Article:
The Woodstock ’99 music event, commonly known as Woodstock 1999, took place in Rome, New York, from July 22 to July 25, 1999.
It was the second major music event to try to imitate the original Woodstock festival from 1969 after Woodstock ’94.
It took place in upstate New York, similar to previous festivals, but this time at the old Griffiss Air Force Base, some 100 miles (160 km) from the original Woodstock location.
Over the course of four days, there were around 400,000 attendees.
The event was prominently covered by the cable network MTV, and pay-per-view live coverage was offered.
Its radio rights were controlled by Westwood One. There were DVD and CD releases of excerpts.
On August 3rd 2022, Netflix released documentary on the Woodstock ’99 music event which named as “Trainwreck: Woodstock ’99“.
Lot of people searching of internet about this again and went viral on internet again.
Did Anyone Die At Woodstock 99?
According to MTV, 3 people died during Woodstock ’99.
- One of them was David G. Derosia, 24, who died from a heat-related disease.
- Tara K. Weaver, 28, who was struck by a vehicle after leaving the performance.
- In the Woodstock campsite, a 44-year-old guy with a pre-existing heart problem died of cardiac arrest.
The event attracted 400,000 attendees, although not all of them had tickets.
Thousands of individuals purchased bogus tickets and gate stormed the event, resulting in far too many people.
Tara K. Weaver of Troy, New York, reportedly had automobile difficulty in South New Berlin, New York, some 55 miles from the event venue, and was struck by a car while walking beside the road, according to Senior Investigator Jim Carter of the New York State Police’s Sydney office.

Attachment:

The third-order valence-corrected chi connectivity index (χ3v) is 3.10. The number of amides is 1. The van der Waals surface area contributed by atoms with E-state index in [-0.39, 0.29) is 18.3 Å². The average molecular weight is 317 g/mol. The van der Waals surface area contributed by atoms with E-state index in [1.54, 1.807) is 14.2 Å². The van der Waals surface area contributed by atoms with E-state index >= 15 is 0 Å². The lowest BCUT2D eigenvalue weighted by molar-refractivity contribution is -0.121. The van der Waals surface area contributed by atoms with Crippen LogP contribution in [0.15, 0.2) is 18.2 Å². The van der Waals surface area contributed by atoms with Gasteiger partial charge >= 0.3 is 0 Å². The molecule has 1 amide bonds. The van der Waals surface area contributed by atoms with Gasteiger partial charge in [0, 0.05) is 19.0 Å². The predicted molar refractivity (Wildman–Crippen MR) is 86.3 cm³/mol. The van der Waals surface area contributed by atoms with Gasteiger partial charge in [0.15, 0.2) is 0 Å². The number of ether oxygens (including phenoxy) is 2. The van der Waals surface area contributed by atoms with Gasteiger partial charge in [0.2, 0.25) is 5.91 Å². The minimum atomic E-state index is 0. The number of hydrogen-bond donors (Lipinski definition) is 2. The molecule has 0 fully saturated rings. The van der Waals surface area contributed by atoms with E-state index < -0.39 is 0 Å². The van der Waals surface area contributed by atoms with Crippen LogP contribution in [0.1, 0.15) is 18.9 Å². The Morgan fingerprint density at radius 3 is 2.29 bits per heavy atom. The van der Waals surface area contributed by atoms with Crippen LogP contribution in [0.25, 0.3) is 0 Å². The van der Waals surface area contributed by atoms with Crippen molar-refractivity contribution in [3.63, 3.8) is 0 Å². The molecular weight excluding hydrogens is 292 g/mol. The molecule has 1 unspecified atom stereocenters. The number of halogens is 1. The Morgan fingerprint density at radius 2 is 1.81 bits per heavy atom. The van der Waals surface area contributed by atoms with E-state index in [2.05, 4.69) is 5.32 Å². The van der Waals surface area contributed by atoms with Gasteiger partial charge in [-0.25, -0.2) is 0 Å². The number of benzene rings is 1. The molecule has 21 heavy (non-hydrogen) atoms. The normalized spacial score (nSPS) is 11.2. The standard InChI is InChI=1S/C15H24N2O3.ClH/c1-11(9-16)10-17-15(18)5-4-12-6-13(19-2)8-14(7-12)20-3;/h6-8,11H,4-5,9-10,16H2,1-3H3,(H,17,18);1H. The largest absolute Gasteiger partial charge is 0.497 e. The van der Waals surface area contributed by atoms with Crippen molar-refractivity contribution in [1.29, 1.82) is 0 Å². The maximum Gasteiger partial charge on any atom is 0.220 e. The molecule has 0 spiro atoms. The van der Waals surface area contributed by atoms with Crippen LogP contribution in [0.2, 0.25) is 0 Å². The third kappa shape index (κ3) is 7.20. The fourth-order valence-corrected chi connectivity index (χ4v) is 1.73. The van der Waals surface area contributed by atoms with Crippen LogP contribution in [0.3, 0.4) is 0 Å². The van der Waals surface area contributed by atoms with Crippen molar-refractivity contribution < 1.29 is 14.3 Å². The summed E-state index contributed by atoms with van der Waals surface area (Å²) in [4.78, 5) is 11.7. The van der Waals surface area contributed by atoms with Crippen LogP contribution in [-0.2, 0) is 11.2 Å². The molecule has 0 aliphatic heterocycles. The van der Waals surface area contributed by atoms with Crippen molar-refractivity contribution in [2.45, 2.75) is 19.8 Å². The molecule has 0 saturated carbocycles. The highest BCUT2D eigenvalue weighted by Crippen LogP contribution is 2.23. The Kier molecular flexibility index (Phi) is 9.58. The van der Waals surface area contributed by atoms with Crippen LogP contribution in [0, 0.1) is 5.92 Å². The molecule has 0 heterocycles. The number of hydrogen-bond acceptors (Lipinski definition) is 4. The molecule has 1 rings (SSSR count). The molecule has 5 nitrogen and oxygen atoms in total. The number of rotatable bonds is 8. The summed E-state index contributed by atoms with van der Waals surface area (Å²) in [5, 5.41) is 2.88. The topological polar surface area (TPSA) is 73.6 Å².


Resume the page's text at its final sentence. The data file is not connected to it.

The estimated 400,000-strong audience was not given access to enough water, food, restrooms, or security throughout the event, which ran from July 22 to July 25, 1999, leading to public discontent with the organizers.
On the event’s Saturday afternoon, during Limp Biskit’s headlining performance of the song “Break Stuff,” the audience started tearing down festival structures and scaffolding and turned on festival officials.
According to Wikipedia, The MTV host Kurt Loder described the scene in USA Today:
It was dangerous to be around. The whole scene was scary. There were just waves of hatred bouncing around the place… It was clear we had to get out of there…
It was like a concentration camp. To get in, you get frisked to make sure you’re not bringing in any water or food that would prevent you from buying from their outrageously priced booths.
You wallow around in garbage and human waste. There was a palpable mood of anger.